Alverno at Work: Tracy Hrajnoha
Tracy Hrajnoha ’15 turned her passion for social justice into a career at Neu-Life Community Development. But she knew she needed additional skills to help take the youth-focused nonprofit to the next level.
“Being in the nonprofit sector, I felt that having business acumen could help grow the organization,” says Hrajnoha, Neu-Life’s director of strategy and innovation. “Both sectors do a lot of things well. We can learn from each other, and with that, we can be really powerful.”
That’s what brought Hrajnoha to Alverno’s Master of Business Administration program in 2013. As the program coordinator at Neu-Life, located in Milwaukee’s Lindsay Heights neighborhood, she was able to take what she was learning and apply it immediately to her job (earning a promotion in the process).
During her studies, Hrajnoha brought a budding idea for a new venture into the classroom and worked with her peers to develop a business plan. That business was Farmfork, which Hrajnoha originally envisioned as operating tours of area farms.
“It’s important to know where your food comes from and to honor who grows your food,” she says.
While the business showed promise, Hrajnoha quickly realized she could unite her interests in food and community service. So she brought Farmfork under Neu-Life’s umbrella, transforming it into an after-school program in which teens plan, plant and manage gardens at four locations. The teens also learn how to cook recipes using the fruits of their labor.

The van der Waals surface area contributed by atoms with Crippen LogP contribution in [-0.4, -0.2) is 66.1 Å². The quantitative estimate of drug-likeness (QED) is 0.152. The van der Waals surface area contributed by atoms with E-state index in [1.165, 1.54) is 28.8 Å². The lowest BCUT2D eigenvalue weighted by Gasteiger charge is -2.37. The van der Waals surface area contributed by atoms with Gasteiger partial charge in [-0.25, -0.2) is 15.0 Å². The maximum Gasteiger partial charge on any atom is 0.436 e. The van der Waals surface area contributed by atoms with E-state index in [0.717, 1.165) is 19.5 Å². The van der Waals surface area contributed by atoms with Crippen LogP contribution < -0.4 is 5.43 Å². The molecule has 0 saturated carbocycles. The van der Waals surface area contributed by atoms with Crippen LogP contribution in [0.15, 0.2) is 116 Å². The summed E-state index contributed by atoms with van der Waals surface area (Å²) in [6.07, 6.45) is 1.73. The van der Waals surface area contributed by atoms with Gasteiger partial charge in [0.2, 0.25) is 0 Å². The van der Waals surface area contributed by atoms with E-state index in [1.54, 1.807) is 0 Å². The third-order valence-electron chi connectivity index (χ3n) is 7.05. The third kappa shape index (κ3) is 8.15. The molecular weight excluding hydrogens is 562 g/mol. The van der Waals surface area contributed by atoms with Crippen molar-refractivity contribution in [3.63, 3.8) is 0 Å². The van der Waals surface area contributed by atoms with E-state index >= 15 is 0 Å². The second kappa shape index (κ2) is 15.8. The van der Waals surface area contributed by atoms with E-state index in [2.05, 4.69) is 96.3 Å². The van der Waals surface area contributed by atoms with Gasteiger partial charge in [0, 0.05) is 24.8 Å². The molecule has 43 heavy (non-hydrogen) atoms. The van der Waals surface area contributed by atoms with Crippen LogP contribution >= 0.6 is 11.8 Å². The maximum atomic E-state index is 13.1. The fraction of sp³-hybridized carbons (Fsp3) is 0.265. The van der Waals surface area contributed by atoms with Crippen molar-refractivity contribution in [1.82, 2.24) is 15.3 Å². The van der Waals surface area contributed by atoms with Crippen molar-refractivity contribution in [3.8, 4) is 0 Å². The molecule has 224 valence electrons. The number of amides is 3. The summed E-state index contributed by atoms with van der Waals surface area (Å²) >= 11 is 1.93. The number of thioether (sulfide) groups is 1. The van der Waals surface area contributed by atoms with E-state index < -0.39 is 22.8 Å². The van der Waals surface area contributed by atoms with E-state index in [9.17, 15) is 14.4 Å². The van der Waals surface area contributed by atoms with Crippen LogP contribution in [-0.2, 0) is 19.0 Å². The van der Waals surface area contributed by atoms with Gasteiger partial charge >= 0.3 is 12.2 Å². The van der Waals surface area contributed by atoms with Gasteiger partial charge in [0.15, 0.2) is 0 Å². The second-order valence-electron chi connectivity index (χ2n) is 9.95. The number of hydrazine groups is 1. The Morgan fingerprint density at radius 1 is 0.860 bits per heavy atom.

“I realized Farmfork would be more meaningful and have more of an impact as a nonprofit,” she says.
Now in its fifth year, Farmfork was recently honored with a $100,000 grant from Impact 100, the women’s philanthropy collective. Farmfork used the money to construct a commercialgrade kitchen featuring a stainless steel hood, grilltop, deep fryer, ample prep space, a large freezer and roomy layout.
Hrajnoha and her students got to break in the kitchen at the most recent Farmfork Feast, the capstone event of the program and a fundraiser. Guests are invited to view the gardens the teens planted and then enjoy a four-course meal prepared from their harvest. The most recent menu included roasted shrimp parmesan risotto, chicken and strawberry lemon basil cheesecake mousse.
“It’s pretty incredible to have a four-course meal from teens using the vegetables they grew during the summer,” she says.
Hrajnoha is grateful to her MBA classmates and the skills she learned during her studies for helping get the Farmfork program off the ground.
“It’s been so successful because of the time I was able to work on it at Alverno,” she says.
Hrajnoha looks forward to continuing to grow Farmfork, the perfect mix of her two passions. She’s constantly inspired by the transformation of the teens she works with, like one student who wowed her family with a home-cooked meal of fettuccine alfredo.
“This student was known as someone who’s going to burn everything, yet she made something delicious for her family. They ate the meal and loved it,” she says. “That’s why I’m doing this. Cooking is love.”
This article originally appeared in the spring 2018 issue of Alverno Magazine.